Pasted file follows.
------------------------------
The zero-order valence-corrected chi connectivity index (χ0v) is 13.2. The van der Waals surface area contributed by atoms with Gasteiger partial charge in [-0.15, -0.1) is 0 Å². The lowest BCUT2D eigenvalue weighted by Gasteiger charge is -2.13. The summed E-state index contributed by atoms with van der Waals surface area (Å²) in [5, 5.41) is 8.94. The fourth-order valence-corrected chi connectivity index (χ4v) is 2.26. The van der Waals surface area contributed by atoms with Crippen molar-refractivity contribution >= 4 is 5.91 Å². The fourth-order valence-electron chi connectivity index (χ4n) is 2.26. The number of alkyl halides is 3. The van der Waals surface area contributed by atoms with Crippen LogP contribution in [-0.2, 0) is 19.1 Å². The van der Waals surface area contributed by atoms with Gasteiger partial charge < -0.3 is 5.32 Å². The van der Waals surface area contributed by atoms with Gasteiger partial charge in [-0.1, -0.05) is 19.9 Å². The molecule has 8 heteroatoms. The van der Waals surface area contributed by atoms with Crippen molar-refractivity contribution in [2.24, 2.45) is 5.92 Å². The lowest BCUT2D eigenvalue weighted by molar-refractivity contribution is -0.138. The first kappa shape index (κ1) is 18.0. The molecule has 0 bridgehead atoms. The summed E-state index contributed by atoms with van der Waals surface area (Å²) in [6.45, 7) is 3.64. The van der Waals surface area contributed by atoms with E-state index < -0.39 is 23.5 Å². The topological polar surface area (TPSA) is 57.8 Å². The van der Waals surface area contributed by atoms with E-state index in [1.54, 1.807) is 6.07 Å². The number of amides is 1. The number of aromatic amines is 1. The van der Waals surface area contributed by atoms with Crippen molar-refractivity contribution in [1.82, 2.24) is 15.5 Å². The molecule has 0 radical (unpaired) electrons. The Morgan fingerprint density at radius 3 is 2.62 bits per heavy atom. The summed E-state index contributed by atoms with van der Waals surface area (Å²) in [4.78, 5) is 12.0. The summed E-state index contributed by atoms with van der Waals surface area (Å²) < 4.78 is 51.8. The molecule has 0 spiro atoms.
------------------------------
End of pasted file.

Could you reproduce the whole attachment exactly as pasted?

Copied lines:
The zero-order valence-corrected chi connectivity index (χ0v) is 13.2. The van der Waals surface area contributed by atoms with Gasteiger partial charge in [-0.15, -0.1) is 0 Å². The lowest BCUT2D eigenvalue weighted by Gasteiger charge is -2.13. The summed E-state index contributed by atoms with van der Waals surface area (Å²) in [5, 5.41) is 8.94. The fourth-order valence-corrected chi connectivity index (χ4v) is 2.26. The van der Waals surface area contributed by atoms with Crippen molar-refractivity contribution >= 4 is 5.91 Å². The fourth-order valence-electron chi connectivity index (χ4n) is 2.26. The number of alkyl halides is 3. The van der Waals surface area contributed by atoms with Crippen LogP contribution in [-0.2, 0) is 19.1 Å². The van der Waals surface area contributed by atoms with Gasteiger partial charge < -0.3 is 5.32 Å². The van der Waals surface area contributed by atoms with Gasteiger partial charge in [-0.1, -0.05) is 19.9 Å². The molecule has 8 heteroatoms. The van der Waals surface area contributed by atoms with Crippen molar-refractivity contribution in [2.24, 2.45) is 5.92 Å². The lowest BCUT2D eigenvalue weighted by molar-refractivity contribution is -0.138. The first kappa shape index (κ1) is 18.0. The molecule has 0 bridgehead atoms. The summed E-state index contributed by atoms with van der Waals surface area (Å²) in [6.45, 7) is 3.64. The van der Waals surface area contributed by atoms with E-state index < -0.39 is 23.5 Å². The topological polar surface area (TPSA) is 57.8 Å². The van der Waals surface area contributed by atoms with E-state index in [1.54, 1.807) is 6.07 Å². The number of amides is 1. The number of aromatic amines is 1. The van der Waals surface area contributed by atoms with Crippen molar-refractivity contribution in [1.82, 2.24) is 15.5 Å². The molecule has 0 radical (unpaired) electrons. The Morgan fingerprint density at radius 3 is 2.62 bits per heavy atom. The summed E-state index contributed by atoms with van der Waals surface area (Å²) in [4.78, 5) is 12.0. The summed E-state index contributed by atoms with van der Waals surface area (Å²) < 4.78 is 51.8. The molecule has 0 spiro atoms.